Hintsights at “Arup explores prototyping” and 100% Open Union’s “User Makers & Distributed Production”

Recently I was asked to give a couple of presentations about the work I’m doing with Hintsights at the Arup Maker’s forum and 100% open innovation forum. Both events happened on the same day at the same venue, and even shared some of their audience.

Arup makers forum is a quarterly meeting where the company brings together a series of presentations by leading practitioners within the business and outsiders dealing with areas relevant to Arup. Everyone shares and discusses their perspective around “making”, new tools, processes, and experiences.

For this presentation I focused on the idea of using hardware and software to prototype products in a connected appliances businesses. In my short presentation I introduced Hintsights briefly and talked about how new electronic kits and tools like Arduino enable people like me to create prototypes to test ideas either as part of a design or research process. Interestingly these prototypes can be used to gather data and follow an “evidence based” design process. In this process you may get feedback that leads to things like a proof of market before you have a product ready for market which is a huge departure from traditional ways of developing a business proposition.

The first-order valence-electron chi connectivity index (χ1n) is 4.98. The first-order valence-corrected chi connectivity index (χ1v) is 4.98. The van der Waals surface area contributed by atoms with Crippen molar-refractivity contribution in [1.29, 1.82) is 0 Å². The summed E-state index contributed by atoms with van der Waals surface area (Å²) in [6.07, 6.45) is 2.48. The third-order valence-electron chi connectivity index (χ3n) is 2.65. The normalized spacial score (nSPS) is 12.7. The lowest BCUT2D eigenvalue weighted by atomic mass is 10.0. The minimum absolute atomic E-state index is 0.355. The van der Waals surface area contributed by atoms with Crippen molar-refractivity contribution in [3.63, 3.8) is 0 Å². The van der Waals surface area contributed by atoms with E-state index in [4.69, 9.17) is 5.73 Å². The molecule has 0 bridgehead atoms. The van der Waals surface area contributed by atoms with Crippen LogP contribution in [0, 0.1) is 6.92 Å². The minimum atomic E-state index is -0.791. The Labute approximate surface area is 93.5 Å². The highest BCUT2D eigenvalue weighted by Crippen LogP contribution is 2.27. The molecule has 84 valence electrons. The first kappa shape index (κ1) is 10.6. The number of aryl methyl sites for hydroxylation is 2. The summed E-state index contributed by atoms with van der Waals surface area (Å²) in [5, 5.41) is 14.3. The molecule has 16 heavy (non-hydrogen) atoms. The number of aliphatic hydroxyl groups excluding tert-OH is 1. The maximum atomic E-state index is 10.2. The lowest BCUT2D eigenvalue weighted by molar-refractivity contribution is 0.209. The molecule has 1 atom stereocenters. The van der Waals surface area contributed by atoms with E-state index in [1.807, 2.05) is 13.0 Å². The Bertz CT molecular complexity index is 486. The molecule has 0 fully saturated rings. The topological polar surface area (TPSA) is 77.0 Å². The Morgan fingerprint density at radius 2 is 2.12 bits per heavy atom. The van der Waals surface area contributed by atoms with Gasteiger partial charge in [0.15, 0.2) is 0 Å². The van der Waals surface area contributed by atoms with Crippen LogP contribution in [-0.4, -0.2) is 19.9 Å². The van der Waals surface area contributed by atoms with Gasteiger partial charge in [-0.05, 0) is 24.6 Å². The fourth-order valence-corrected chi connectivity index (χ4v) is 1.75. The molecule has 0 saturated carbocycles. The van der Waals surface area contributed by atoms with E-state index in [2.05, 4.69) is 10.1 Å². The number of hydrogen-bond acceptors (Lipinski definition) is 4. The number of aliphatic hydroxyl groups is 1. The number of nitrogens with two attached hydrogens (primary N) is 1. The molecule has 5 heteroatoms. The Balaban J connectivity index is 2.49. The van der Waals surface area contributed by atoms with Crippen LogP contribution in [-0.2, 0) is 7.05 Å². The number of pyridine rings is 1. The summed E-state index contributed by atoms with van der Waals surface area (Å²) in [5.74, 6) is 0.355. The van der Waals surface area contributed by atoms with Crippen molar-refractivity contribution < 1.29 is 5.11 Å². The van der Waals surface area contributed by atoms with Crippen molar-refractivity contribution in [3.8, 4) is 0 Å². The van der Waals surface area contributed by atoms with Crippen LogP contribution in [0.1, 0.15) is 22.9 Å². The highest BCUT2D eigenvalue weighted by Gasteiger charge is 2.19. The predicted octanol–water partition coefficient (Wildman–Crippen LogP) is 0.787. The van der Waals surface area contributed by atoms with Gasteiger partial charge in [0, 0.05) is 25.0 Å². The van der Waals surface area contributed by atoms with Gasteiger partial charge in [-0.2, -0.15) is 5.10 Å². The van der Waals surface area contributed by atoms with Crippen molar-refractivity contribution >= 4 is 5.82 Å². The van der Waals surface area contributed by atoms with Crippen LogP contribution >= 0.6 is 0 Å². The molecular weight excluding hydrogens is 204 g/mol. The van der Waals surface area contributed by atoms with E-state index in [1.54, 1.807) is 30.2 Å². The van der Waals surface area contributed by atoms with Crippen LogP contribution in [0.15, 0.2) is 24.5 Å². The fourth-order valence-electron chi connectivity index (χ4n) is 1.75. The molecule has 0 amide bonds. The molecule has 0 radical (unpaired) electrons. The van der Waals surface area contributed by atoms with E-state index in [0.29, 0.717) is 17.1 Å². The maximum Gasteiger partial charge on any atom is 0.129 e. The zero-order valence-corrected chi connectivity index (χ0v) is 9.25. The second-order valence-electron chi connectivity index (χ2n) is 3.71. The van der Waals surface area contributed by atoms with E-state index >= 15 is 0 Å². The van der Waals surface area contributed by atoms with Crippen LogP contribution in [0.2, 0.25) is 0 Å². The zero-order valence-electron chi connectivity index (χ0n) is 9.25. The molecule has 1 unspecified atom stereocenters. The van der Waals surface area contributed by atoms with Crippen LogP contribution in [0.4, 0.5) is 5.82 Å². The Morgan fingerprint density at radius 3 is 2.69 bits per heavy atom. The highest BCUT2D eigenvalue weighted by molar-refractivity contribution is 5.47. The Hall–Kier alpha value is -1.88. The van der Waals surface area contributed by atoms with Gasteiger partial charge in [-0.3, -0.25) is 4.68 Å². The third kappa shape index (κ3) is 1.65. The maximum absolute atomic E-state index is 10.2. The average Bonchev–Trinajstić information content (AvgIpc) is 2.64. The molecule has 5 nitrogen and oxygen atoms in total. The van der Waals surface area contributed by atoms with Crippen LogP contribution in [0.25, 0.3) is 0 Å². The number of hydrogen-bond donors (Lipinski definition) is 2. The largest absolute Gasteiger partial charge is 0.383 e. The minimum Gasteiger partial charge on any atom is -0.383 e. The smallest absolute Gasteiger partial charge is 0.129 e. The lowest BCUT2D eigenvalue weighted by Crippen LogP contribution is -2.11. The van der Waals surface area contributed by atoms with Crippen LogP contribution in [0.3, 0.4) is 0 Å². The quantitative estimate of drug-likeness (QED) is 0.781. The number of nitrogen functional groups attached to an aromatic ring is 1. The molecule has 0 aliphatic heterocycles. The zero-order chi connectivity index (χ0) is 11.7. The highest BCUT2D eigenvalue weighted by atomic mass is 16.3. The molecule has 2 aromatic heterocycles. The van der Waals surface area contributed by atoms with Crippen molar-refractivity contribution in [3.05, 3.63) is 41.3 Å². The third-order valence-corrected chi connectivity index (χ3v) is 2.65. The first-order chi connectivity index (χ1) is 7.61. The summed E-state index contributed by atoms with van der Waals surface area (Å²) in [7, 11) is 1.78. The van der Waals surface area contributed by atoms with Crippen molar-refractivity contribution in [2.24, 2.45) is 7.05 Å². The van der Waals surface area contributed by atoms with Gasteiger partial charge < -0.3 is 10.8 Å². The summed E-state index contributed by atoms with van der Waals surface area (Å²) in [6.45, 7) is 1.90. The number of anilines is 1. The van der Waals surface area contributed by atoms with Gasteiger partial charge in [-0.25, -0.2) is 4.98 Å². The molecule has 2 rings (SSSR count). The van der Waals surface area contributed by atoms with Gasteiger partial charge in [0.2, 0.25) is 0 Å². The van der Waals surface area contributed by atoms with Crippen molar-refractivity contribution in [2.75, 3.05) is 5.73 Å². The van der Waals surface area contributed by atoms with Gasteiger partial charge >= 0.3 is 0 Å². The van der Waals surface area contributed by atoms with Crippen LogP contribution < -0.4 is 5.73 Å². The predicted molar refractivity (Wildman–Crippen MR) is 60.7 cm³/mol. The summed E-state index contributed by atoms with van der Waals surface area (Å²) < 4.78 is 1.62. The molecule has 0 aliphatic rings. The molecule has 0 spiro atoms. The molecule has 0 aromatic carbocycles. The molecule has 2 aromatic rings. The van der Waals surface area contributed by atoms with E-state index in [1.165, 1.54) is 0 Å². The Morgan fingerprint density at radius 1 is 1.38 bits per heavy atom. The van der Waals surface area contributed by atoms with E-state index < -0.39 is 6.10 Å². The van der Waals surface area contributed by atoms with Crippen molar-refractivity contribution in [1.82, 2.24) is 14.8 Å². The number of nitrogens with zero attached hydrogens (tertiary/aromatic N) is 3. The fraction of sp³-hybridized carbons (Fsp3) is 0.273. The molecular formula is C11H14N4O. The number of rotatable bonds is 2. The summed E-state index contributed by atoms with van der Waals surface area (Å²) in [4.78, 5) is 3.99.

Another interesting I idea I wanted to highlight was the notion that increasingly we are finding venues where the prototype is the product. And we are finding an increased market for prototyping tools and kits as these have become part of the everyday experience of making things. Devices like 3d printers also contribute to the notion of “prototypes as products” as the finish item lies somewhere in between a finished object and a hand made prototype.

ArupPip 010

Finally I found some interesting data from a presentation by David Mellis from MIT and the Arduino project where he explored the costs involved in the small scale production of everyday appliances such as a mouse and a radio. What I find interesting on Mellis data is how there seems to be a point in the production process (at around 1000 units) where the cost of production does not change so significantly as volume increases. However the investment necessary to scale up the production seems to skyrocket at a similar point in the production volume. This provides some interesting insights for people like me, who are developing small scale “prototype as product” devices and I think it points to a way forward to turn IoT into a reality.

Gonzalo Showing Pip and 100%open Union
image by Andrew Sleigh

The second presentation was hosted by 100%open Union a corporate open innovation network that aims to bring together innovative SMEs with corporate innovation teams to foster discussion and collaboration. 100%open Union nights are run as a PechaKucha, the evening was titled “User Makers & Distributed Production” and I gave a presentation briefly introducing Hintsights, motivation, aims and work to date.